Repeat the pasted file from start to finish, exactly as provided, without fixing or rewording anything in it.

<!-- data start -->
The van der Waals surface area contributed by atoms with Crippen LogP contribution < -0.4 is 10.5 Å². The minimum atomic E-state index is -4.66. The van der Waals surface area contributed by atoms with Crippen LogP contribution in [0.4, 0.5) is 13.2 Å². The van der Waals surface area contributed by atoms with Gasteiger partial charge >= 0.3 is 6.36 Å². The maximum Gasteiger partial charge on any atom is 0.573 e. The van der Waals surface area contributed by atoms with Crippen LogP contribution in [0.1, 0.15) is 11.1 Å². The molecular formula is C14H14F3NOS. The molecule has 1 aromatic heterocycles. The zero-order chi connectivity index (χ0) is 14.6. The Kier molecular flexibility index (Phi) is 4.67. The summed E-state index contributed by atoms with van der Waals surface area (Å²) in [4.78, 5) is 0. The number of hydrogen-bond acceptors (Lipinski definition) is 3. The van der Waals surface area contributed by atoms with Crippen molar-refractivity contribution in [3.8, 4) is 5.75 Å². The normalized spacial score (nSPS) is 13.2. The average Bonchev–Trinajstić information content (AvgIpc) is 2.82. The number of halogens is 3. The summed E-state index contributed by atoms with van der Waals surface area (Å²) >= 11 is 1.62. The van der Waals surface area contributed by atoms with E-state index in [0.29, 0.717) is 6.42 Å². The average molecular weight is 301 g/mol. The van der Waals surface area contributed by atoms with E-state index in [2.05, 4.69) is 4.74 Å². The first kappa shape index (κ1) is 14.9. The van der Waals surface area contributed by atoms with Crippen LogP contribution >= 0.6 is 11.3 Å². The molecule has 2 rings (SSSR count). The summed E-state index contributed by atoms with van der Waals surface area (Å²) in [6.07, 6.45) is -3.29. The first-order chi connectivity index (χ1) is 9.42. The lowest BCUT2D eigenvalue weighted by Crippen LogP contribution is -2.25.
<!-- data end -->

The van der Waals surface area contributed by atoms with Crippen LogP contribution < -0.4 is 10.5 Å². The minimum atomic E-state index is -4.66. The van der Waals surface area contributed by atoms with Crippen LogP contribution in [0.4, 0.5) is 13.2 Å². The van der Waals surface area contributed by atoms with Gasteiger partial charge >= 0.3 is 6.36 Å². The maximum Gasteiger partial charge on any atom is 0.573 e. The van der Waals surface area contributed by atoms with Crippen LogP contribution in [0.1, 0.15) is 11.1 Å². The molecular formula is C14H14F3NOS. The molecule has 1 aromatic heterocycles. The zero-order chi connectivity index (χ0) is 14.6. The Kier molecular flexibility index (Phi) is 4.67. The summed E-state index contributed by atoms with van der Waals surface area (Å²) in [4.78, 5) is 0. The number of hydrogen-bond acceptors (Lipinski definition) is 3. The van der Waals surface area contributed by atoms with Crippen molar-refractivity contribution in [3.8, 4) is 5.75 Å². The normalized spacial score (nSPS) is 13.2. The average Bonchev–Trinajstić information content (AvgIpc) is 2.82. The number of halogens is 3. The summed E-state index contributed by atoms with van der Waals surface area (Å²) >= 11 is 1.62. The van der Waals surface area contributed by atoms with E-state index in [0.29, 0.717) is 6.42 Å². The average molecular weight is 301 g/mol. The van der Waals surface area contributed by atoms with E-state index in [2.05, 4.69) is 4.74 Å². The first kappa shape index (κ1) is 14.9. The van der Waals surface area contributed by atoms with Crippen LogP contribution >= 0.6 is 11.3 Å². The molecule has 2 rings (SSSR count). The summed E-state index contributed by atoms with van der Waals surface area (Å²) in [6.07, 6.45) is -3.29. The first-order chi connectivity index (χ1) is 9.42. The lowest BCUT2D eigenvalue weighted by Crippen LogP contribution is -2.25.